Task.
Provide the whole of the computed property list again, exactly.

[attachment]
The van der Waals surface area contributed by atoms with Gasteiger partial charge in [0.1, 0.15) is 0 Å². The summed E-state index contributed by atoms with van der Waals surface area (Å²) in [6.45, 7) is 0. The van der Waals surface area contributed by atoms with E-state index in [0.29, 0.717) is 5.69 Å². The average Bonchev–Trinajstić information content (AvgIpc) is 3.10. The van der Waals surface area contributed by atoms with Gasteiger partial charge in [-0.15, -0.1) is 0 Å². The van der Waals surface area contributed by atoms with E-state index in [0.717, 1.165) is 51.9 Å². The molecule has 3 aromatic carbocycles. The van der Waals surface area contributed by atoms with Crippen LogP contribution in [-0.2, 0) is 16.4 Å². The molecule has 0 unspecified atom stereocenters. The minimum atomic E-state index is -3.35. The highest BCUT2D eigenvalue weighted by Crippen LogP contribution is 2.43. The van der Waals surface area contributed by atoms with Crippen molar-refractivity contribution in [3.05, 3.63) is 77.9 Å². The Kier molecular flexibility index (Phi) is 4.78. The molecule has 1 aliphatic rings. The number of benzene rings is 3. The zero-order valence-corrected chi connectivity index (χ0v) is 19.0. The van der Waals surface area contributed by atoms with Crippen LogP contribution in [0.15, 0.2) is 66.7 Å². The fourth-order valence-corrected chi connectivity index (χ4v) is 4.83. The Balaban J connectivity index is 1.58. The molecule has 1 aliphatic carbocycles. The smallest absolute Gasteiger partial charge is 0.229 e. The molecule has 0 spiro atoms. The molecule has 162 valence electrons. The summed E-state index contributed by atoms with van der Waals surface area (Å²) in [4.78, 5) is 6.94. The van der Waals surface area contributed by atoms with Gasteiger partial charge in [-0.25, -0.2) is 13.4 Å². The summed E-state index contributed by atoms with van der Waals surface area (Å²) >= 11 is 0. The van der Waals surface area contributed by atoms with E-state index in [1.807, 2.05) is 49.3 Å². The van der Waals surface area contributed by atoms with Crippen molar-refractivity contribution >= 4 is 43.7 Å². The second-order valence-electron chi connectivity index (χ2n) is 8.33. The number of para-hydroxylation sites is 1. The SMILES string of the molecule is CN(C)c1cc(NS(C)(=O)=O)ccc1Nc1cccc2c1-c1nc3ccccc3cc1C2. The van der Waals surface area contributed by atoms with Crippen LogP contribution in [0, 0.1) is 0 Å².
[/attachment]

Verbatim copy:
The van der Waals surface area contributed by atoms with Gasteiger partial charge in [0.1, 0.15) is 0 Å². The summed E-state index contributed by atoms with van der Waals surface area (Å²) in [6.45, 7) is 0. The van der Waals surface area contributed by atoms with E-state index in [0.29, 0.717) is 5.69 Å². The average Bonchev–Trinajstić information content (AvgIpc) is 3.10. The van der Waals surface area contributed by atoms with Gasteiger partial charge in [-0.15, -0.1) is 0 Å². The van der Waals surface area contributed by atoms with E-state index in [0.717, 1.165) is 51.9 Å². The molecule has 3 aromatic carbocycles. The van der Waals surface area contributed by atoms with Crippen LogP contribution in [-0.2, 0) is 16.4 Å². The molecule has 0 unspecified atom stereocenters. The minimum atomic E-state index is -3.35. The highest BCUT2D eigenvalue weighted by Crippen LogP contribution is 2.43. The van der Waals surface area contributed by atoms with Crippen molar-refractivity contribution in [3.05, 3.63) is 77.9 Å². The Kier molecular flexibility index (Phi) is 4.78. The molecule has 1 aliphatic rings. The number of benzene rings is 3. The zero-order valence-corrected chi connectivity index (χ0v) is 19.0. The van der Waals surface area contributed by atoms with Crippen LogP contribution in [0.15, 0.2) is 66.7 Å². The fourth-order valence-corrected chi connectivity index (χ4v) is 4.83. The Balaban J connectivity index is 1.58. The molecule has 1 aliphatic carbocycles. The smallest absolute Gasteiger partial charge is 0.229 e. The molecule has 0 spiro atoms. The molecule has 162 valence electrons. The summed E-state index contributed by atoms with van der Waals surface area (Å²) in [4.78, 5) is 6.94. The van der Waals surface area contributed by atoms with Gasteiger partial charge in [-0.25, -0.2) is 13.4 Å². The summed E-state index contributed by atoms with van der Waals surface area (Å²) >= 11 is 0. The van der Waals surface area contributed by atoms with E-state index in [1.807, 2.05) is 49.3 Å². The van der Waals surface area contributed by atoms with Crippen molar-refractivity contribution >= 4 is 43.7 Å². The second-order valence-electron chi connectivity index (χ2n) is 8.33. The number of para-hydroxylation sites is 1. The SMILES string of the molecule is CN(C)c1cc(NS(C)(=O)=O)ccc1Nc1cccc2c1-c1nc3ccccc3cc1C2. The van der Waals surface area contributed by atoms with Crippen LogP contribution in [0, 0.1) is 0 Å².